On the front lines fighting flu

July 24, 2013 9:00 AM

Madeline Vann
newwave@tulane.edu

Tulane University alumnus Dr. Andrew Corwin, an infectious diseases expert, serves on the front lines combating emerging strains of influenza such as swine flu from the H1N1 virus and the recent headliner virus H792 linked to bird flu in China.

Dr. Andrew Corwin in Indonesia

Tulane alumnus Dr. Andrew Corwin, pictured here with a Papuan woman and her child while investigating a flu outbreak in Indonesia, is on the front lines of combating infectious diseases. (Photo from Dr. Andrew Corwin)


A 1978 Tulane grad, Corwin received a master of public health degree from Tulane in 1980. He has been country director in Lao People’s Democratic Republic in Southeast Asia for the influenza division of the U.S. Centers for Disease Control and Prevention since 2006.

His collaborative work to build influenza surveillance and response in Lao led to the nation receiving a designation as a World Health Organization National Influenza Center in 2010 and to the donation of more than 300,000 influenza vaccines to the country by Walgreens, the retail pharmacy chain.

Corwin credits his years at Tulane with exposing him to an international milieu quite different from his New Hampshire home. After he graduated, he pursued a global military career hunting infectious disease in war-torn and distant locales. His Navy career took him to Egypt, Somalia, Japan, Korea, Panama and Bethesda, Md.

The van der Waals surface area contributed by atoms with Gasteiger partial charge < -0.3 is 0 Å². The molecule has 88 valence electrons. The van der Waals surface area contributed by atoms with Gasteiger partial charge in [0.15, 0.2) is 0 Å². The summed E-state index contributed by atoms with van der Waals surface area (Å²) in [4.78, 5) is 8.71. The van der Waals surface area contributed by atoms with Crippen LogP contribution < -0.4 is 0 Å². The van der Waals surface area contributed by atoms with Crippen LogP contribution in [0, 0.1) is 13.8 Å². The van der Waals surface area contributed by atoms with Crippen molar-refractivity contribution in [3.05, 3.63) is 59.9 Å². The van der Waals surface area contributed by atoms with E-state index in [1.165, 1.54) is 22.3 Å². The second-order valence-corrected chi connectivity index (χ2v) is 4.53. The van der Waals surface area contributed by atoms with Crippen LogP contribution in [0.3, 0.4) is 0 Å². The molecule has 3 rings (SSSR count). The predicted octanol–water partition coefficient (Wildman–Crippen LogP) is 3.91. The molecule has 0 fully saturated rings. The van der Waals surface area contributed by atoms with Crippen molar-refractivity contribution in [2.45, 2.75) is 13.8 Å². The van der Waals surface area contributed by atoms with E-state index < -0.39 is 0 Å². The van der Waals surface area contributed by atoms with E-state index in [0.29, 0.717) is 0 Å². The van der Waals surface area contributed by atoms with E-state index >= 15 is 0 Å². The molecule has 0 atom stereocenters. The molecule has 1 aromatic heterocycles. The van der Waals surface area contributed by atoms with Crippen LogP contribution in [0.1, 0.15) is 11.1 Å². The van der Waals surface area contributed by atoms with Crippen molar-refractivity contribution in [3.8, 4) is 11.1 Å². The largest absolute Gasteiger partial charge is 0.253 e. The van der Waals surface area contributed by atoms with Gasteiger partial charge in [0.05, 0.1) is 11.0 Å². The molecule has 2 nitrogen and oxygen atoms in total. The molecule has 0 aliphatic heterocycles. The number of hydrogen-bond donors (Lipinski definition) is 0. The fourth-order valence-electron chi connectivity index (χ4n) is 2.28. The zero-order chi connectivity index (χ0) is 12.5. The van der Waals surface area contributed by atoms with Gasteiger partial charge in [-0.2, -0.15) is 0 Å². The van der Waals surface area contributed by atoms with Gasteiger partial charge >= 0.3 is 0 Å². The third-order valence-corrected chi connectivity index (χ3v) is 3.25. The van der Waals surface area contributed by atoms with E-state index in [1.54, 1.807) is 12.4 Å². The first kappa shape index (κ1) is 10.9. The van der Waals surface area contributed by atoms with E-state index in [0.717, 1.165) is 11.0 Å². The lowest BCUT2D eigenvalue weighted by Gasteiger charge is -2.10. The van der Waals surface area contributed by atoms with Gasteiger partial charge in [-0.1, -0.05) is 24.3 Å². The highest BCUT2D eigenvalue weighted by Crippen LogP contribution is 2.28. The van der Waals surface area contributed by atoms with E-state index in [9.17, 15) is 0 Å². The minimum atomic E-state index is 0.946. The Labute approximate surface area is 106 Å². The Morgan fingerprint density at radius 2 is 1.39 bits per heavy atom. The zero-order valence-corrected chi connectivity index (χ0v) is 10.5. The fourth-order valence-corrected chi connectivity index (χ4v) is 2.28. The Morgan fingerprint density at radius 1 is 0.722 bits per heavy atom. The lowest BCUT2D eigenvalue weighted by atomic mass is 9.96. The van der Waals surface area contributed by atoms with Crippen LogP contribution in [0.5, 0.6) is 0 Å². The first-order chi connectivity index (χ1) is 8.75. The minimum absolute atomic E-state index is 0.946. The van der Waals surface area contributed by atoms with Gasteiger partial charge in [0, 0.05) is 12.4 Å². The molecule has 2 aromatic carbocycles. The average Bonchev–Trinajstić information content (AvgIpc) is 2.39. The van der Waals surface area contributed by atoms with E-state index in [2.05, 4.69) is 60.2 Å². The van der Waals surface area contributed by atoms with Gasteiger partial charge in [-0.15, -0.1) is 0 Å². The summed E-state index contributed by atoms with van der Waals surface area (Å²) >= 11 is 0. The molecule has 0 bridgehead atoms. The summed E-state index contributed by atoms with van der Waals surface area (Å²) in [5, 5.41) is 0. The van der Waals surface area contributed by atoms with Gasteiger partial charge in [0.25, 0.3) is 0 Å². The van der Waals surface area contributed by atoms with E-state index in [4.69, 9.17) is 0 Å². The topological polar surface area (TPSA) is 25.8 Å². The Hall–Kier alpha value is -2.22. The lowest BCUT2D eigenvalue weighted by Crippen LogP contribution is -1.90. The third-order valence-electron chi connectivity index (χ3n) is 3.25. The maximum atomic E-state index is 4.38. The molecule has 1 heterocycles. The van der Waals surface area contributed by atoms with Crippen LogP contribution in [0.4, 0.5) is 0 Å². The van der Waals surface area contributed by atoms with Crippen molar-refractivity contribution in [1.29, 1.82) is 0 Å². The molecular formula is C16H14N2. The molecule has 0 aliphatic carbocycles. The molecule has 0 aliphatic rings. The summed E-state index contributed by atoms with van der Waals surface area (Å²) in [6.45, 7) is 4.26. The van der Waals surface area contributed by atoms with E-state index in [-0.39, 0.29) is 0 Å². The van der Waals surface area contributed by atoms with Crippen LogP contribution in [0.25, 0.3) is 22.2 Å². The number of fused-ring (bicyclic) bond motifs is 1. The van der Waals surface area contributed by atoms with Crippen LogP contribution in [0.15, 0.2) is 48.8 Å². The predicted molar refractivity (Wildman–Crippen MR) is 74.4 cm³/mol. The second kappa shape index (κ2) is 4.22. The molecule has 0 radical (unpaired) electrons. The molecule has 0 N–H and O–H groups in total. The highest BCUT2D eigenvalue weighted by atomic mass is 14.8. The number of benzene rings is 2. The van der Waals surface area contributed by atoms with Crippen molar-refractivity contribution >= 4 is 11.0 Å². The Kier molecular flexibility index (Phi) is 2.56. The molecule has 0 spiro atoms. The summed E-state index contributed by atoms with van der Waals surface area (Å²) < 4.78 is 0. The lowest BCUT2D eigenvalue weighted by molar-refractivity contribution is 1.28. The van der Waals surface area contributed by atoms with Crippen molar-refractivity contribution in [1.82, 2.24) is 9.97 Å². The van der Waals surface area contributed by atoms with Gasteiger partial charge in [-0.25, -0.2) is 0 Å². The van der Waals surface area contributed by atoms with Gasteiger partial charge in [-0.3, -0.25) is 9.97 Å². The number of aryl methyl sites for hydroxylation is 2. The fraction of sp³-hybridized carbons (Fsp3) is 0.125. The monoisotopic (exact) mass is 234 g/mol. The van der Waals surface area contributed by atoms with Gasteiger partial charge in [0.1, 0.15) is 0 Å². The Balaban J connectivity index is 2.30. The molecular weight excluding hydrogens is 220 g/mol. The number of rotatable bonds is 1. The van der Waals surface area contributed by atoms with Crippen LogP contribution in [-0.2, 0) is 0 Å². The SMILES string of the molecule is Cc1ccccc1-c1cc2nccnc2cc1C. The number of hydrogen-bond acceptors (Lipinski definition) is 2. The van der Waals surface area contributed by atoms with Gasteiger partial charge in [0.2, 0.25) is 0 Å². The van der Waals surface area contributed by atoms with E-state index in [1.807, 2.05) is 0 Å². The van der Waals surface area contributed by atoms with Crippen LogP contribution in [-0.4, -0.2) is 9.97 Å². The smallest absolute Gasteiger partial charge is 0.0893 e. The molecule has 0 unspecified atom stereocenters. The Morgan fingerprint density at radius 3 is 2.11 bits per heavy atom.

Now a retired Navy captain, he spent the last 15 years of his military career at the U.S. Naval Medical Research Unit No. 2 in Jakarta, Indonesia. While there he founded and directed the WHO-SEARO Collaborating Center for Emerging and Reemerging Diseases, building up outbreak response capabilities throughout Southeast Asia.

He has worked on shifting the focus from the initial response to the bird flu caused by the H5N1 virus to building a surveillance and outbreak response system that not only documents seasonal influenza patterns but also provides the foundation for vaccine initiatives and prevention. The model created in Lao has led to influenza vaccine programs for low- and middle-income countries.

Madeline Vann is a freelance writer who holds a master of public health degree from Tulane.

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